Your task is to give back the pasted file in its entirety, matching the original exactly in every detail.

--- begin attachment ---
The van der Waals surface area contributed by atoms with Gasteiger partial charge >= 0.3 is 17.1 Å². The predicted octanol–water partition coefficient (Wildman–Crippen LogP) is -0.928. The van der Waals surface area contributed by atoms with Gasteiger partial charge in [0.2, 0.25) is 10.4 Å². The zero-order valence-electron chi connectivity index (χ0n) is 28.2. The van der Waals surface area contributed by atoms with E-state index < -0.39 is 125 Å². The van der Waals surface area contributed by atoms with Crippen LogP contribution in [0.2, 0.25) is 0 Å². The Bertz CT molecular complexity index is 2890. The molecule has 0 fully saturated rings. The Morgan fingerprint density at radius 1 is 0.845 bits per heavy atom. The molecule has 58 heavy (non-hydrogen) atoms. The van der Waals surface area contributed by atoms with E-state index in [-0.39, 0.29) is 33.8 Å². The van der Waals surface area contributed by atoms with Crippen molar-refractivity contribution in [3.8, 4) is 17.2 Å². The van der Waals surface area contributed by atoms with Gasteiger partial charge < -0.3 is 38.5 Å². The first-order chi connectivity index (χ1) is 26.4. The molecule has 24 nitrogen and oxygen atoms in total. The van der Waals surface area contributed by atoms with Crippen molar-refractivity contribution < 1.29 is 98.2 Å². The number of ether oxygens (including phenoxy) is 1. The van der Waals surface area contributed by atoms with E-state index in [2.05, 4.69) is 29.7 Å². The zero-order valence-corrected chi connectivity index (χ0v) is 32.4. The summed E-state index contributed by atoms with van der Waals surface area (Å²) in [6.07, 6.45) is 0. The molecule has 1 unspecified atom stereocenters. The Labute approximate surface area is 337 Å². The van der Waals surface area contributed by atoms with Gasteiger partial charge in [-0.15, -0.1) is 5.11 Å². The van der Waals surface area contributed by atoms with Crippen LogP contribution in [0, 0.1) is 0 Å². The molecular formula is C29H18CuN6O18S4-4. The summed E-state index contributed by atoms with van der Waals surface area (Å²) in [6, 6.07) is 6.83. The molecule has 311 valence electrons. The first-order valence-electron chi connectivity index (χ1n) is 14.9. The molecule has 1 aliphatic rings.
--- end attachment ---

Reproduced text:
The van der Waals surface area contributed by atoms with Gasteiger partial charge >= 0.3 is 17.1 Å². The predicted octanol–water partition coefficient (Wildman–Crippen LogP) is -0.928. The van der Waals surface area contributed by atoms with Gasteiger partial charge in [0.2, 0.25) is 10.4 Å². The zero-order valence-electron chi connectivity index (χ0n) is 28.2. The van der Waals surface area contributed by atoms with E-state index < -0.39 is 125 Å². The van der Waals surface area contributed by atoms with Crippen LogP contribution in [0.2, 0.25) is 0 Å². The Bertz CT molecular complexity index is 2890. The molecule has 0 fully saturated rings. The Morgan fingerprint density at radius 1 is 0.845 bits per heavy atom. The molecule has 58 heavy (non-hydrogen) atoms. The van der Waals surface area contributed by atoms with E-state index in [-0.39, 0.29) is 33.8 Å². The van der Waals surface area contributed by atoms with Crippen molar-refractivity contribution in [3.8, 4) is 17.2 Å². The van der Waals surface area contributed by atoms with Gasteiger partial charge < -0.3 is 38.5 Å². The first-order chi connectivity index (χ1) is 26.4. The molecule has 24 nitrogen and oxygen atoms in total. The van der Waals surface area contributed by atoms with Crippen molar-refractivity contribution < 1.29 is 98.2 Å². The number of ether oxygens (including phenoxy) is 1. The van der Waals surface area contributed by atoms with E-state index in [2.05, 4.69) is 29.7 Å². The zero-order valence-corrected chi connectivity index (χ0v) is 32.4. The summed E-state index contributed by atoms with van der Waals surface area (Å²) in [6.07, 6.45) is 0. The molecule has 1 unspecified atom stereocenters. The Labute approximate surface area is 337 Å². The van der Waals surface area contributed by atoms with Gasteiger partial charge in [-0.15, -0.1) is 5.11 Å². The van der Waals surface area contributed by atoms with Crippen LogP contribution in [0, 0.1) is 0 Å². The molecular formula is C29H18CuN6O18S4-4. The summed E-state index contributed by atoms with van der Waals surface area (Å²) in [6, 6.07) is 6.83. The molecule has 311 valence electrons. The first-order valence-electron chi connectivity index (χ1n) is 14.9. The molecule has 1 aliphatic rings.